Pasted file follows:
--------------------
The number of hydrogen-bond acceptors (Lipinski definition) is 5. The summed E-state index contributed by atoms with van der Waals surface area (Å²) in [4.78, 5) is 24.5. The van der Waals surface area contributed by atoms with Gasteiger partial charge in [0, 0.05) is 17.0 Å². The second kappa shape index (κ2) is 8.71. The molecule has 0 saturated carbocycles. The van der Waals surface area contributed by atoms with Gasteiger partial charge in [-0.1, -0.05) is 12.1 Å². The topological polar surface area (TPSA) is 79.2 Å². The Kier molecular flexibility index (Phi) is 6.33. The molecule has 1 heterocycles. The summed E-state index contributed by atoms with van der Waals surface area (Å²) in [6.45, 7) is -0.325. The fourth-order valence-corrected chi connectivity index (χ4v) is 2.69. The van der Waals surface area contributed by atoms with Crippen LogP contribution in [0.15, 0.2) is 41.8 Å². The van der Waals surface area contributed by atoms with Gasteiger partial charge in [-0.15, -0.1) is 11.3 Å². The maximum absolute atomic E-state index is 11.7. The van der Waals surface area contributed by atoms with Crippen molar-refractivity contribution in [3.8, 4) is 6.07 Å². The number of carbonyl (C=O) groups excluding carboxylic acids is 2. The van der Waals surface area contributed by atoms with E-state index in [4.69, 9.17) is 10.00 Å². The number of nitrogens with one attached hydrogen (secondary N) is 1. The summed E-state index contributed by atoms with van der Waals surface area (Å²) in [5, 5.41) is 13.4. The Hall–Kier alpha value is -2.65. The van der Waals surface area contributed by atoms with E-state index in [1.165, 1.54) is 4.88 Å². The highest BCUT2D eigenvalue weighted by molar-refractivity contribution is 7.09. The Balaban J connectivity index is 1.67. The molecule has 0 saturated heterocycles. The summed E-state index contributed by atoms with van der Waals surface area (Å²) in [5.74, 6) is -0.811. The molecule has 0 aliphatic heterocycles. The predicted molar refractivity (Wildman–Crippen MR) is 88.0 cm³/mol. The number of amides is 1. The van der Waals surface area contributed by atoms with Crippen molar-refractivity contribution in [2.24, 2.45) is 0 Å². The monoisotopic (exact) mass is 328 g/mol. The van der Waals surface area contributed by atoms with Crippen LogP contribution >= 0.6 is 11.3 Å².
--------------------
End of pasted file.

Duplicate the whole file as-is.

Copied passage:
The number of hydrogen-bond acceptors (Lipinski definition) is 5. The summed E-state index contributed by atoms with van der Waals surface area (Å²) in [4.78, 5) is 24.5. The van der Waals surface area contributed by atoms with Gasteiger partial charge in [0, 0.05) is 17.0 Å². The second kappa shape index (κ2) is 8.71. The molecule has 0 saturated carbocycles. The van der Waals surface area contributed by atoms with Gasteiger partial charge in [-0.1, -0.05) is 12.1 Å². The topological polar surface area (TPSA) is 79.2 Å². The Kier molecular flexibility index (Phi) is 6.33. The molecule has 1 heterocycles. The summed E-state index contributed by atoms with van der Waals surface area (Å²) in [6.45, 7) is -0.325. The fourth-order valence-corrected chi connectivity index (χ4v) is 2.69. The van der Waals surface area contributed by atoms with Crippen LogP contribution in [0.15, 0.2) is 41.8 Å². The van der Waals surface area contributed by atoms with Gasteiger partial charge in [-0.15, -0.1) is 11.3 Å². The maximum absolute atomic E-state index is 11.7. The van der Waals surface area contributed by atoms with Crippen molar-refractivity contribution in [3.8, 4) is 6.07 Å². The number of carbonyl (C=O) groups excluding carboxylic acids is 2. The van der Waals surface area contributed by atoms with E-state index in [4.69, 9.17) is 10.00 Å². The number of nitrogens with one attached hydrogen (secondary N) is 1. The summed E-state index contributed by atoms with van der Waals surface area (Å²) in [5, 5.41) is 13.4. The Hall–Kier alpha value is -2.65. The van der Waals surface area contributed by atoms with E-state index in [1.165, 1.54) is 4.88 Å². The highest BCUT2D eigenvalue weighted by molar-refractivity contribution is 7.09. The Balaban J connectivity index is 1.67. The molecule has 0 saturated heterocycles. The summed E-state index contributed by atoms with van der Waals surface area (Å²) in [5.74, 6) is -0.811. The molecule has 0 aliphatic heterocycles. The predicted molar refractivity (Wildman–Crippen MR) is 88.0 cm³/mol. The number of amides is 1. The van der Waals surface area contributed by atoms with Crippen molar-refractivity contribution in [2.24, 2.45) is 0 Å². The monoisotopic (exact) mass is 328 g/mol. The van der Waals surface area contributed by atoms with Crippen LogP contribution >= 0.6 is 11.3 Å².